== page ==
By Nicole LaPlante
Land Art Fine Gardening
One of the first questions I get from folks when I tell them I’m a professional gardener is: so what do you do all winter? This is a fair question because, in USDA Zone 4, the dormant season is quite lengthy. Gardens are prepared for dormancy by October and don’t completely emerge from snow cover until mid-April. My winter is quiet, but no less busy.
Important things get done in these coldest of months: dormant pruning; planning garden fostering and construction schedules for the year; and my favorite: nurturing my imagination. I do this by sorting through before-and-after pictures of previous seasons, thinking about what worked and what needs improvement; going on outdoor adventures, consciously noticing Nature’s use of artistic elements like line, shape, shadow, space; and pouring through print and online resources, either for technical education or to virtually explore gardens around the world in search of new inspiration. Physical travel to witness others’ creations is typically part of my winter, too. Direct experience of and immersion in place leave the most lasting impressions.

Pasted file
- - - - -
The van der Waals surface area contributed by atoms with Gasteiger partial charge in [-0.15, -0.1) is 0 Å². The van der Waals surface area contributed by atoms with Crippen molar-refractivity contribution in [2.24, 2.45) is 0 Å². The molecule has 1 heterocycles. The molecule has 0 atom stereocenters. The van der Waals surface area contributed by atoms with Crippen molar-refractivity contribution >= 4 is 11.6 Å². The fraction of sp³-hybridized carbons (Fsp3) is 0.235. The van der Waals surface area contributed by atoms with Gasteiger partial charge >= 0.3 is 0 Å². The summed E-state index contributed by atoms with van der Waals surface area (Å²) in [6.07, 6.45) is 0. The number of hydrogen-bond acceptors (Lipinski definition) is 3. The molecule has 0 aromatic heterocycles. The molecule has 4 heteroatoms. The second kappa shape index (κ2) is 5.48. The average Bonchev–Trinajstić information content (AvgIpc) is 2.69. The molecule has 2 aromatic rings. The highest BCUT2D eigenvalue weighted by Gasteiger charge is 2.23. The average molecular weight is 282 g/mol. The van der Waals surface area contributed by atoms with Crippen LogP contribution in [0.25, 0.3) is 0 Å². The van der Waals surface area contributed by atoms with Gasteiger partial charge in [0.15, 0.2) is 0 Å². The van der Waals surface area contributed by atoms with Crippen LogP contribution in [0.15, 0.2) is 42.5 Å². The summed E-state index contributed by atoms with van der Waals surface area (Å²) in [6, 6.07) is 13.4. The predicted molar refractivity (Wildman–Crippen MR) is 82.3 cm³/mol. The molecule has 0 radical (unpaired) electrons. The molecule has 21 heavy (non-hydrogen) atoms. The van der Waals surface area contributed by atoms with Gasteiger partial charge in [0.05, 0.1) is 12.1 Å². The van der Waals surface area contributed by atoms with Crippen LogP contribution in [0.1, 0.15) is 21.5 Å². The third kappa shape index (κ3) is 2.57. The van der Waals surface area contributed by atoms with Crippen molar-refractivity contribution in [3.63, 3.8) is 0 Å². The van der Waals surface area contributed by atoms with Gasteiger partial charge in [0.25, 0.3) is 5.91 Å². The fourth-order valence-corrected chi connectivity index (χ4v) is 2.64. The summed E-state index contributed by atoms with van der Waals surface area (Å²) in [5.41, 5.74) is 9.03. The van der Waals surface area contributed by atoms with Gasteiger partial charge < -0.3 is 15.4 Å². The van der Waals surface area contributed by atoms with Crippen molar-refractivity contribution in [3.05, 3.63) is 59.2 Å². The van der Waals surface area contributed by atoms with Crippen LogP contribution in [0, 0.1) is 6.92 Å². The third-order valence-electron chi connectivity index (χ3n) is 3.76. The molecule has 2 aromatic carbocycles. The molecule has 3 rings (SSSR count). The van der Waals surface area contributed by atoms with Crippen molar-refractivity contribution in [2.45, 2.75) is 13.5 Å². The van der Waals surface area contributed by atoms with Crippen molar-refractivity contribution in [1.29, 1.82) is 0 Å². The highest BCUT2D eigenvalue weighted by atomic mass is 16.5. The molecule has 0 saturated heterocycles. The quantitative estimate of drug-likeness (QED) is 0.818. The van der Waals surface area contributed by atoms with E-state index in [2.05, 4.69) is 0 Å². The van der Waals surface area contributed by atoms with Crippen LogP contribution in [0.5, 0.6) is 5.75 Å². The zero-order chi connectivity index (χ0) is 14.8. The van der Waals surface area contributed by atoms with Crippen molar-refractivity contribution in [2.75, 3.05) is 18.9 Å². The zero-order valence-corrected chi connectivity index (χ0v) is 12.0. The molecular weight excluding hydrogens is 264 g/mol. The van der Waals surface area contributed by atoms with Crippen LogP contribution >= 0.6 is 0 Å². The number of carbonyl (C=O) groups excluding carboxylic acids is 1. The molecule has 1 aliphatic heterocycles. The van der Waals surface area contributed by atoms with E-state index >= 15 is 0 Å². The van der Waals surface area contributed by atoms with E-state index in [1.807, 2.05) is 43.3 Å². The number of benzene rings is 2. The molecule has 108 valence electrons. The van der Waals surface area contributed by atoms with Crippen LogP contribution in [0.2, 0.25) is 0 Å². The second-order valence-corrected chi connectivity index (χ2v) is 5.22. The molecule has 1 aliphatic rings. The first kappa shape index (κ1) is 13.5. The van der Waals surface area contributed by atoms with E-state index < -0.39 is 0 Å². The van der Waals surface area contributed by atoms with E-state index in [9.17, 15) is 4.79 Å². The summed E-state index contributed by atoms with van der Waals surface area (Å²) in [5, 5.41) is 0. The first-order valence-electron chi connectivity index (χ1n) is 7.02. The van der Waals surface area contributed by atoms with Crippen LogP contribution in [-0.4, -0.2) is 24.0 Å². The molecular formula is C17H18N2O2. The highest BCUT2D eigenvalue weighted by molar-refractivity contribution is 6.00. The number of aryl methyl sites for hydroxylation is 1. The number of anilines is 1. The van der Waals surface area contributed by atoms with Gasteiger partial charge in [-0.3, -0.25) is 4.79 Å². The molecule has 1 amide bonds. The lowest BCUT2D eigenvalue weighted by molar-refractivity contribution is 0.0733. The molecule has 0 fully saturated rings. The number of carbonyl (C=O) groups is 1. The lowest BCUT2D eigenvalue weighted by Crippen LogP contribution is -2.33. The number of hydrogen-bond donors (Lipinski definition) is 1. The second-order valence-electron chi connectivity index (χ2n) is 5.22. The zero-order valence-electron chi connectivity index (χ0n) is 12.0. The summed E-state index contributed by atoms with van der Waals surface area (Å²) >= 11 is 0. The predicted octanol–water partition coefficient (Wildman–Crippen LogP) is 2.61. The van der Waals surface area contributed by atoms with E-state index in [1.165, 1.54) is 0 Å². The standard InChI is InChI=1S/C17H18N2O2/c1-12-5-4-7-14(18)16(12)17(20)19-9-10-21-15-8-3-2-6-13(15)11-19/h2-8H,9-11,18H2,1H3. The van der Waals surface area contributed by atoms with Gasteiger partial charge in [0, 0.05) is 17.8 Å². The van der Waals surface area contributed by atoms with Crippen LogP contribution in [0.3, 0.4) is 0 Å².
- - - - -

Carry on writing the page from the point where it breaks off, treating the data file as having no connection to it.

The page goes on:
Nurturing the imagination may outwardly appear to be time spent in a selfish or frivolous manner; I say it is imperative. Maintaining a fresh flow of ideas and experiences is necessary to recharge a healthy and active creative well. By nurturing our imagination, we are best prepared to sustain joyful dedication to our garden practices.
*Follies like the larger-than-life glacial deposit along an Adirondack hiking trail (first photo by Nicole LaPlante) inspire the use of significant granite pieces in the garden (second photo by Bob Rainville, Focal Blue Photography).
Nicole LaPlante is owner of Land Art Fine Gardening in Peru, NY.